Arno Müller-Bauer from Thuringia completed the Oak tree with birds in around 1930 using a blowtorch. He captured the characteristics of the oak tree by using green glass rods for the gnarled tree trunk and shaping the leaves with pincers. The most captivating of all however are the different sorts of birds made using a glass blowers pipe. They are so true to nature that they can be recognised easily: the great spotted woodpecker, buzzard, oriole, robin, owl, great tit, common chaffinch, magpie, kingfisher, crossbill and others. There are 18 of them altogether and a squirrel.
The first glass foundries in the Thuringian Forest belonged to monasteries, which, during the 12th century, mainly produced panes of glass for monasteries and churches. During the 14th century the glassmakers in these forest foundries began making the first glasses and bottles. When these foundries were relocated from the forest into the villages and the blowtorch was introduced in around 1770, Thuringia developed into a flourishing „lampworking,“ home industry. Coloured glass rods and glass tubes were predominantly made into animal motifs, which were then exported all over the world as porcelain figurines.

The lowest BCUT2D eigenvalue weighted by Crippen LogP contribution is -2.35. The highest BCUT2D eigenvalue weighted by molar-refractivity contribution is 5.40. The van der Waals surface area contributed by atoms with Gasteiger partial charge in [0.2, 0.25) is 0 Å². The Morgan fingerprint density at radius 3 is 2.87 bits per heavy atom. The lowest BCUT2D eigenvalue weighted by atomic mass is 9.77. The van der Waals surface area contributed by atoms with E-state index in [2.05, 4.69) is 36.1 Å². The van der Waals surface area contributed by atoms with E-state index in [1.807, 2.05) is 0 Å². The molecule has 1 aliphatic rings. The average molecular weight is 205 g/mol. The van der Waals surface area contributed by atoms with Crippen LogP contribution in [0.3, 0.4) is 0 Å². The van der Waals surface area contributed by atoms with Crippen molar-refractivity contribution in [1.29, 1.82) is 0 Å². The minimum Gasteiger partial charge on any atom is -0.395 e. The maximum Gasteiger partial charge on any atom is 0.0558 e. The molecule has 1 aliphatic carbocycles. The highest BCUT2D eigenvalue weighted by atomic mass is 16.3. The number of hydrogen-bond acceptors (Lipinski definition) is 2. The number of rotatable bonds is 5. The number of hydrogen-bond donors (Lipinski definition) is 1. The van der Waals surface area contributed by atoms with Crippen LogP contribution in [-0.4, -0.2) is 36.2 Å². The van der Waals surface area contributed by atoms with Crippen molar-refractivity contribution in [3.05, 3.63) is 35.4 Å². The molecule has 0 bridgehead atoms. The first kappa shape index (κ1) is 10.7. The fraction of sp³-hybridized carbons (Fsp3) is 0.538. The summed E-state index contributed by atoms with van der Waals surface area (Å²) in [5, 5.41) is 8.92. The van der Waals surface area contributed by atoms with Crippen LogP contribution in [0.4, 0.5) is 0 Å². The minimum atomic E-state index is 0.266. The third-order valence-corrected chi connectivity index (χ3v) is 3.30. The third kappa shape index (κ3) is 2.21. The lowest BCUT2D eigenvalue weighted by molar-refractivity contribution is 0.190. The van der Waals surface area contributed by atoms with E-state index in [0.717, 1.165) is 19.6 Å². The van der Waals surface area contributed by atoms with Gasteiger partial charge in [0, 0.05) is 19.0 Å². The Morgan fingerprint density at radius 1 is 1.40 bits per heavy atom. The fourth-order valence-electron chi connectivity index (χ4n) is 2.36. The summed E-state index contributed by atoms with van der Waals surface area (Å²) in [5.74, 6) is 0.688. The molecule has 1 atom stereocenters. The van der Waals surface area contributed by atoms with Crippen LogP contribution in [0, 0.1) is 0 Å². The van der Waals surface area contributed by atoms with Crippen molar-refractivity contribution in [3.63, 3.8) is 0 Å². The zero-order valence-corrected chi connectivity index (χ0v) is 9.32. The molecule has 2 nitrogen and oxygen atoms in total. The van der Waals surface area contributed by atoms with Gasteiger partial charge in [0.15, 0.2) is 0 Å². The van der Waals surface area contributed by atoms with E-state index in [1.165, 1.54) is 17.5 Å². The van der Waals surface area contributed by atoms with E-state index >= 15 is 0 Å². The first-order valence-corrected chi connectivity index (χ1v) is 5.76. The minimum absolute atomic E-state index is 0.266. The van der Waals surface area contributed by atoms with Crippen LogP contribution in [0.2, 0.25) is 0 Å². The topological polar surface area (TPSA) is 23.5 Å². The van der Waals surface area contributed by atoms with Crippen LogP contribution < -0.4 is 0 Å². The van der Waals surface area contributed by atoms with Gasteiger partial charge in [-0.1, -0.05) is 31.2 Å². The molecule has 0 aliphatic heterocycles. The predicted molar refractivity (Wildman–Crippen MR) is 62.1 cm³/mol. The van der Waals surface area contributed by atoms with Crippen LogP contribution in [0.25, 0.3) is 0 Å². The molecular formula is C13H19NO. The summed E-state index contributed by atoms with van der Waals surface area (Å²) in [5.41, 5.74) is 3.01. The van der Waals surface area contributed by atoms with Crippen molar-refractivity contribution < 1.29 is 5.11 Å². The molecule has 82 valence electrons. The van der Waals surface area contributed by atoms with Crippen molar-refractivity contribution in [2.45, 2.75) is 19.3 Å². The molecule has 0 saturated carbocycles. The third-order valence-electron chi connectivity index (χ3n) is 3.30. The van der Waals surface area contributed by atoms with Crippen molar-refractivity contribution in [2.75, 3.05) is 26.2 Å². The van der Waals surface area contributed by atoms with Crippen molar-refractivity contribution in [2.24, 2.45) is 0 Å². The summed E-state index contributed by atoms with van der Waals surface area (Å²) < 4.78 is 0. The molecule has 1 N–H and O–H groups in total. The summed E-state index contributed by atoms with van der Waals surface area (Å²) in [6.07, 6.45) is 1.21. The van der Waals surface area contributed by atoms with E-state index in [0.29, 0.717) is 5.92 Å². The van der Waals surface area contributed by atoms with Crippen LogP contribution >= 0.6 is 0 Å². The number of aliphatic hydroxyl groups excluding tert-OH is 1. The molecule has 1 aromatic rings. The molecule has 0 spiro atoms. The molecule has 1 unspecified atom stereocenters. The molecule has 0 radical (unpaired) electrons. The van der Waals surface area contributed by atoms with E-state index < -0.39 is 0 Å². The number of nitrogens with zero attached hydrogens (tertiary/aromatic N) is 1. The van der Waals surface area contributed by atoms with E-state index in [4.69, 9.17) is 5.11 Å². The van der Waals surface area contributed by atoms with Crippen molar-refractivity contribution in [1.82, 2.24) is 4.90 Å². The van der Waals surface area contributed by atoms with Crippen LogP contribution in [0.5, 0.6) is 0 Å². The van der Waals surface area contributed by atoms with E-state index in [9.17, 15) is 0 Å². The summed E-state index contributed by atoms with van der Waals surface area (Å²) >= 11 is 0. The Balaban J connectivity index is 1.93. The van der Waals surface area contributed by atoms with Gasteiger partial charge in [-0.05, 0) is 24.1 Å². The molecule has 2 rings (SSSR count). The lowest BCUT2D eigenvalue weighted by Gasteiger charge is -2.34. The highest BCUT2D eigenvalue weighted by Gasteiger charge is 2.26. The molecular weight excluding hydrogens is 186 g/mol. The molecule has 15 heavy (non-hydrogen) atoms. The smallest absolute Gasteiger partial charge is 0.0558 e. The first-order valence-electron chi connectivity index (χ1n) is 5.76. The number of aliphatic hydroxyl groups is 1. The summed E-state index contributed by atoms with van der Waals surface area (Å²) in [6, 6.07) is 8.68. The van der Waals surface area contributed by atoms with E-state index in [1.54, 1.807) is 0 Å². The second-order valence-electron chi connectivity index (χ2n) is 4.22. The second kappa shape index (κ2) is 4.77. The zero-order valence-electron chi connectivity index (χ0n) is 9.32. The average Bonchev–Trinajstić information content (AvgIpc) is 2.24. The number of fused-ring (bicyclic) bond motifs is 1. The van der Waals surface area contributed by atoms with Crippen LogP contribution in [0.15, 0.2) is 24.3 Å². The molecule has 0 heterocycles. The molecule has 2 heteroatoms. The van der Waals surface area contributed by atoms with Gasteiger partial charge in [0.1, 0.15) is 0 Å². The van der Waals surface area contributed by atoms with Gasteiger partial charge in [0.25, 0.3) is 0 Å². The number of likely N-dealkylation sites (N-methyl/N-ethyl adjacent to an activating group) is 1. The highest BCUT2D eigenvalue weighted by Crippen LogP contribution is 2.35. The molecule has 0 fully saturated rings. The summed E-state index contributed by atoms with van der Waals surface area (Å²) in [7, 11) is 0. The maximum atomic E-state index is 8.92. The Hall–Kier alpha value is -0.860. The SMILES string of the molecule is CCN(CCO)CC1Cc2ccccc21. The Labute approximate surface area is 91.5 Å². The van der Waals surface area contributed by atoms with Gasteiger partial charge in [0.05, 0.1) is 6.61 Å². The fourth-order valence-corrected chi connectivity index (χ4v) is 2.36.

Lauscha became the centre of the lamp work and Christmas tree decoration industry, while at the same time Ilmenau developed into a centre for technical and pharmaceutical glass. Towards the end of the 19th century Jenaer Scott & Associates Glassworks developed into a world concern for optical and technical glass. The Thuringian laboratory glassblowers held their supremacy until the Second World War, but along with the flow of refugees out of Thuringia, the centre of the laboratory glass industry relocated to Wertheim.